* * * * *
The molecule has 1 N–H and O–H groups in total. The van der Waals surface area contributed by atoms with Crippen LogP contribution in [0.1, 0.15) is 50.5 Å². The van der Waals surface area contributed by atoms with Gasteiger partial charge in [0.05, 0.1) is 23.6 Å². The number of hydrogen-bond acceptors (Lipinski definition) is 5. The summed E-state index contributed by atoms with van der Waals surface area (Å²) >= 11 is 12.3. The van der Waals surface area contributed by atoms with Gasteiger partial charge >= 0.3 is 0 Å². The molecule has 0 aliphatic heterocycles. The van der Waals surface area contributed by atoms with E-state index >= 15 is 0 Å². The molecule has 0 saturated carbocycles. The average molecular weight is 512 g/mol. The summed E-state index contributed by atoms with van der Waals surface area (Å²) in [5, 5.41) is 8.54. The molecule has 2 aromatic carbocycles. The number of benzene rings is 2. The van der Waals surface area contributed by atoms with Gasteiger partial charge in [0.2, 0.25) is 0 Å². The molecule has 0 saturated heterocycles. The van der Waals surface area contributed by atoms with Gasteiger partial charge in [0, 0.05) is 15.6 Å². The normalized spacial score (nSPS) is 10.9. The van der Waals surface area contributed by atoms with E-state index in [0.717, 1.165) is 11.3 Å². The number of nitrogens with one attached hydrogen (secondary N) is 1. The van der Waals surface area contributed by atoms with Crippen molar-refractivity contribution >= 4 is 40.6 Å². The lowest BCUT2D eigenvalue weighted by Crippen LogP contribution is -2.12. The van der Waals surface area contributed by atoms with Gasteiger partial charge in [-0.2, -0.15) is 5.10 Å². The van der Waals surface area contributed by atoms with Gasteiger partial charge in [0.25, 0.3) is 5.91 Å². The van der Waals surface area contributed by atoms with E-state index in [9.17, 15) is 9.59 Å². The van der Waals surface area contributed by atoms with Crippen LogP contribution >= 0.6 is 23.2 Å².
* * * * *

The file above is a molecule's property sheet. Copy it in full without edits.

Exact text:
The molecule has 1 N–H and O–H groups in total. The van der Waals surface area contributed by atoms with Crippen LogP contribution in [0.1, 0.15) is 50.5 Å². The van der Waals surface area contributed by atoms with Gasteiger partial charge in [0.05, 0.1) is 23.6 Å². The number of hydrogen-bond acceptors (Lipinski definition) is 5. The summed E-state index contributed by atoms with van der Waals surface area (Å²) >= 11 is 12.3. The van der Waals surface area contributed by atoms with Gasteiger partial charge >= 0.3 is 0 Å². The molecule has 0 aliphatic heterocycles. The van der Waals surface area contributed by atoms with E-state index >= 15 is 0 Å². The molecule has 0 saturated carbocycles. The average molecular weight is 512 g/mol. The summed E-state index contributed by atoms with van der Waals surface area (Å²) in [5, 5.41) is 8.54. The molecule has 2 aromatic carbocycles. The number of benzene rings is 2. The van der Waals surface area contributed by atoms with Gasteiger partial charge in [0.2, 0.25) is 0 Å². The molecule has 0 saturated heterocycles. The van der Waals surface area contributed by atoms with Gasteiger partial charge in [0, 0.05) is 15.6 Å². The normalized spacial score (nSPS) is 10.9. The van der Waals surface area contributed by atoms with E-state index in [0.717, 1.165) is 11.3 Å². The number of nitrogens with one attached hydrogen (secondary N) is 1. The van der Waals surface area contributed by atoms with Crippen molar-refractivity contribution >= 4 is 40.6 Å². The lowest BCUT2D eigenvalue weighted by Crippen LogP contribution is -2.12. The van der Waals surface area contributed by atoms with Gasteiger partial charge in [-0.2, -0.15) is 5.10 Å². The van der Waals surface area contributed by atoms with Gasteiger partial charge in [0.25, 0.3) is 5.91 Å². The van der Waals surface area contributed by atoms with E-state index in [9.17, 15) is 9.59 Å². The van der Waals surface area contributed by atoms with Crippen LogP contribution >= 0.6 is 23.2 Å².